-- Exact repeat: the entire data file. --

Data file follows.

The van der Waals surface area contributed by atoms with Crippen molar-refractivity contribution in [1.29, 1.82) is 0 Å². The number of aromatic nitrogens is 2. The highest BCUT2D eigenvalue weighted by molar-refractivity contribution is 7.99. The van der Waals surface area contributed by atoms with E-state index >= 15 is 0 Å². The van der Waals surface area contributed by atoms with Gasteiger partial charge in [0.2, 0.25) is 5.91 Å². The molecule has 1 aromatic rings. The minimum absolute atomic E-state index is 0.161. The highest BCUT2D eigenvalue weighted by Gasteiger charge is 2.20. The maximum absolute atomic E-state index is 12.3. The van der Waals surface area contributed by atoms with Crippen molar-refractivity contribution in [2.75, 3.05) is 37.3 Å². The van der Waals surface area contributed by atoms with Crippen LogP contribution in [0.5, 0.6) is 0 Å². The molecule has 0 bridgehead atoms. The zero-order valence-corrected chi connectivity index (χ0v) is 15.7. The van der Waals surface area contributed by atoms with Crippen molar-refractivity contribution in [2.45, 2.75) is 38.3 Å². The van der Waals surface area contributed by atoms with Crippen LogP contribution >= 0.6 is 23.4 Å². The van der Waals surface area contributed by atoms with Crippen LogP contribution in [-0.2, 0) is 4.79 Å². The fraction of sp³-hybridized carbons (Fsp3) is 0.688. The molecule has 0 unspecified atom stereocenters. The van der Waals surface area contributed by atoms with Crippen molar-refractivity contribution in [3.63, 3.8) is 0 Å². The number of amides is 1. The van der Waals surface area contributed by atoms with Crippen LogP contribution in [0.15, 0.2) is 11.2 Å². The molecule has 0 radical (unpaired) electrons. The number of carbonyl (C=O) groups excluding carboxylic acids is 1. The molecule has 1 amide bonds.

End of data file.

The van der Waals surface area contributed by atoms with Crippen molar-refractivity contribution in [1.29, 1.82) is 0 Å². The number of aromatic nitrogens is 2. The highest BCUT2D eigenvalue weighted by molar-refractivity contribution is 7.99. The van der Waals surface area contributed by atoms with E-state index >= 15 is 0 Å². The van der Waals surface area contributed by atoms with Gasteiger partial charge in [0.2, 0.25) is 5.91 Å². The molecule has 1 aromatic rings. The minimum absolute atomic E-state index is 0.161. The highest BCUT2D eigenvalue weighted by Gasteiger charge is 2.20. The maximum absolute atomic E-state index is 12.3. The van der Waals surface area contributed by atoms with Crippen molar-refractivity contribution in [2.75, 3.05) is 37.3 Å². The van der Waals surface area contributed by atoms with Crippen LogP contribution in [0.5, 0.6) is 0 Å². The molecule has 0 bridgehead atoms. The zero-order valence-corrected chi connectivity index (χ0v) is 15.7. The van der Waals surface area contributed by atoms with Crippen molar-refractivity contribution in [2.45, 2.75) is 38.3 Å². The van der Waals surface area contributed by atoms with Crippen LogP contribution >= 0.6 is 23.4 Å². The van der Waals surface area contributed by atoms with Crippen LogP contribution in [-0.2, 0) is 4.79 Å². The fraction of sp³-hybridized carbons (Fsp3) is 0.688. The molecule has 0 unspecified atom stereocenters. The van der Waals surface area contributed by atoms with Crippen molar-refractivity contribution in [3.63, 3.8) is 0 Å². The number of amides is 1. The van der Waals surface area contributed by atoms with Crippen LogP contribution in [0.15, 0.2) is 11.2 Å². The molecule has 0 radical (unpaired) electrons. The number of carbonyl (C=O) groups excluding carboxylic acids is 1. The molecule has 1 amide bonds.